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Fishing for neutrinos in the Mediterranean Sea

Physicists, including Dorothea Samtleben from Leiden University, are building a giant underwater telescope to unravel the origin of neutrinos and to solve the mystery surrounding dark matter. The first detector has now been installed. Once it is finished, the telescope will be three cubic kilometres in volume.

Elusive particles

The KM3NeT neutrino telescope uses water from the Mediterranean Sea to capture the tiny particles it is trying to detect. The three cubic kilometres of sea water that make up the telescope are needed because neutrinos are the most elusive of all elementary particles. They can only be detected if they happen to interact with another particle, and the likelihood of that happening is very slight. But the constant torrent of neutrinos that passes through everything and everyone every second, in combination with the enormous volume of water, increases the likelihood of these particles being detected with the KM3NeT.

Hundreds of filaments

e detectiedraad is om een kader gewonden en wordt neergehesen in de Middellandse Zee.The telescope will consist of a network of hundreds of vertical filaments that are anchored in the seabed and held taut with underwater buoys. Each filament has 18 light sensors. In the darkness of the deep sea, the sensors register weak signals of  Cherenkov radiation that neutrinos produce when they interact with the sea water within the telescope. A 100-km long cable connects KM3NeT with a station on land in Portopalo di Capo Passero in southern Sicily. The Leiden Institute of Physics has played a prominent role in analysing the data from smaller prototypes and testing the present detector.

Fundamental questions

‘KM3NeT is opening up a new era in the study of neutrinos,' Samtleben commented.  ‘It is larger than any previous telescopes and has an unprecedentedly high resolution for detecting the direction of the neutrinos. It gives us a lot of information that we can use in our research. We want to know where cosmic rays come from, understand the nature of neutrinos and make a contribution to resolving the mystery of dark matter.' Research on fundamental questions as these always has side-effects; in this case the researchers needed to develop highly sensitive light sensors and underwater technology.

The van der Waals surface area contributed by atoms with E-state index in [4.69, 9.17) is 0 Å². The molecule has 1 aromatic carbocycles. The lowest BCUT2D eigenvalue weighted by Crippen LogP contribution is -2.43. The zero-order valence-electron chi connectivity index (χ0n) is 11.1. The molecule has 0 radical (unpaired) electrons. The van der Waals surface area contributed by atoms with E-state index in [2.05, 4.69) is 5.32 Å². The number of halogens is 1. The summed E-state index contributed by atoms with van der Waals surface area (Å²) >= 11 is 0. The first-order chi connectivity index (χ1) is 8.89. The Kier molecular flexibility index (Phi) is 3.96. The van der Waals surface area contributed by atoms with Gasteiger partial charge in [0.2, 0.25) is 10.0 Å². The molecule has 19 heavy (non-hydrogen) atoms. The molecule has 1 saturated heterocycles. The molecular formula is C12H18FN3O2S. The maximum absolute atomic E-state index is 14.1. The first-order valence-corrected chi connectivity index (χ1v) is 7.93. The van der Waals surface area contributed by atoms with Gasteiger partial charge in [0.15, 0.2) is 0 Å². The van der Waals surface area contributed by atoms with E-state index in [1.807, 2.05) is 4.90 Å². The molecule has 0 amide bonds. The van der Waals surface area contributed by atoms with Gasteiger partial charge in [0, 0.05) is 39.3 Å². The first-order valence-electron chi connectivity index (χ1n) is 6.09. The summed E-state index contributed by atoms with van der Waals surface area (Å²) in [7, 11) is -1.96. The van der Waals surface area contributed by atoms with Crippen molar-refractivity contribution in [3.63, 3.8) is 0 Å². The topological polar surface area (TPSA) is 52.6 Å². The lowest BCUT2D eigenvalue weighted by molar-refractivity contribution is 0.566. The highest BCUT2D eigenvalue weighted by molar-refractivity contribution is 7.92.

A tense time

The telescope is expected to be operational for ten years. The first 30 detectors should be installed within two years. After that, and with additional funding, there will be a total of 600, so that the researchers can make full use of KM3NeT's capabilities. Samtleben: ‘But we're receiving data even now. We followed the developments the whole day via a live feed; it was a tense time. And then, in the evening, we saw the first data come in. As soon as we saw that happening, we knew that the installation was a success. The next day we celebrated it at Nikhef (Institute for Subatomic Physics), where we had built a big part of the detector unit.'  

Header image: A building block of the KM3NeT consists of 115 detector filaments; the complete telescope has several building blocks with a total of several hundreds of filaments. They are kept stretched taut between the seabed and underwater buoys. (Credit: Marc de Boer/Ori Ginale)

Leiden physicist Dorothea Samtleben is working on the project. ‘KM3NeT is opening up a new era in neutrino research.'  

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